With the GCSE and A-level results out, I remember only too well what it feels like to be classed as a failure and therefore, with this very much in mind perhaps my own experiences will at least provide the belief that anything is still possible.
Clearly, all young people are extremely vulnerable, and I found myself caught-up in the pernicious 11-plus system, whereby a small percentage of children are creamed-off to grammar school with the rest, at such a young age, already called failures.
So in the 1960s, I attended a secondary which, for its “type” was supposedly quite good. Yet, I now realise the teaching left much to be desired and, coupled with being labelled, and feeling, a failure, I left school without any qualifications and started my working life as an apprentice motor mechanic, attending college and passing my City and Guilds.
However, in my 20s, I started on the path of formal education. Thus, over a period of time I passed six A-levels, attended three universities and, after attending Nottingham Law School, I was called to the Bar. I recently passed my Law Society examinations to also become a solicitor.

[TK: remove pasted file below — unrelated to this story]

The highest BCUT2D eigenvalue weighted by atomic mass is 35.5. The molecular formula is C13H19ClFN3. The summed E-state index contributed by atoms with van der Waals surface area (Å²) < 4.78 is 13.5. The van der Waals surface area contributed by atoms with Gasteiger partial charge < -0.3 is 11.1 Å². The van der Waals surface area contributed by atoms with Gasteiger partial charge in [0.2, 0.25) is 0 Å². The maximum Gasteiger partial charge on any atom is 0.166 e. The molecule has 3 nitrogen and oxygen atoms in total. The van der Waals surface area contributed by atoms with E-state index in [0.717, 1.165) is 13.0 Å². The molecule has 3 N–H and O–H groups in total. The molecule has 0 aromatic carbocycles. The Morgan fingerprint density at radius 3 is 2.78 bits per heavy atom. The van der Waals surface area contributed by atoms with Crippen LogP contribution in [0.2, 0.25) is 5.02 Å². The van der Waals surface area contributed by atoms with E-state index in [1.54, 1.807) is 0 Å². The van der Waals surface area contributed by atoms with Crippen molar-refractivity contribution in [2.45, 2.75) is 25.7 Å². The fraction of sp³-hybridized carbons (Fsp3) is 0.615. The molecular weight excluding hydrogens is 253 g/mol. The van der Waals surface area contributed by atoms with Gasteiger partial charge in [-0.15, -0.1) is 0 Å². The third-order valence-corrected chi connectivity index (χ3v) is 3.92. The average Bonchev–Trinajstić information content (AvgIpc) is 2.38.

I am very proud of my academic achievements, but more importantly, it hopefully highlights what a “failure” can achieve with determination and tenacity.
James E Slater LL.B, MA, MPhil, via email
The alternative to university
OVER the next month, thousands of potential students will be considering whether university is the right route for them.
The cost of university is rising to as much as £30,000, but not wanting to burden yourself with this level of debt doesn’t mean a professional career is beyond you.
Many professional bodies such as ACCA (the Association of Chartered Certified Accountants) don’t require a degree.
Studying for a professional qualification instead of choosing to complete an undergraduate degree can have a number of advantages.
You can earn valuable practical experience while completing your qualification, which could put you three years ahead of your peers.
University could be an important part of your development, but it is worth considering whether it is something you want to do, or are doing because you think it is the logical next step.
Monopoly fears for rail routes
VIRGIN had a monopoly on sections of the West Coast Main Line and travel between Oxenholme and Carlisle was among the most expensive in the country.
And generally, it held a monopoly on traffic from north west of Crewe to London. However, this was broken up when First Trans Pennine won parts of Virgin’s Crosscountry division.
Now, we know FirstGroup has won the West Coast Main Line franchise, together with rumours it could be a preferred bidder for Northern Rail. Now, if that’s not a monopoly, what is?
Kit Rogers, Kendal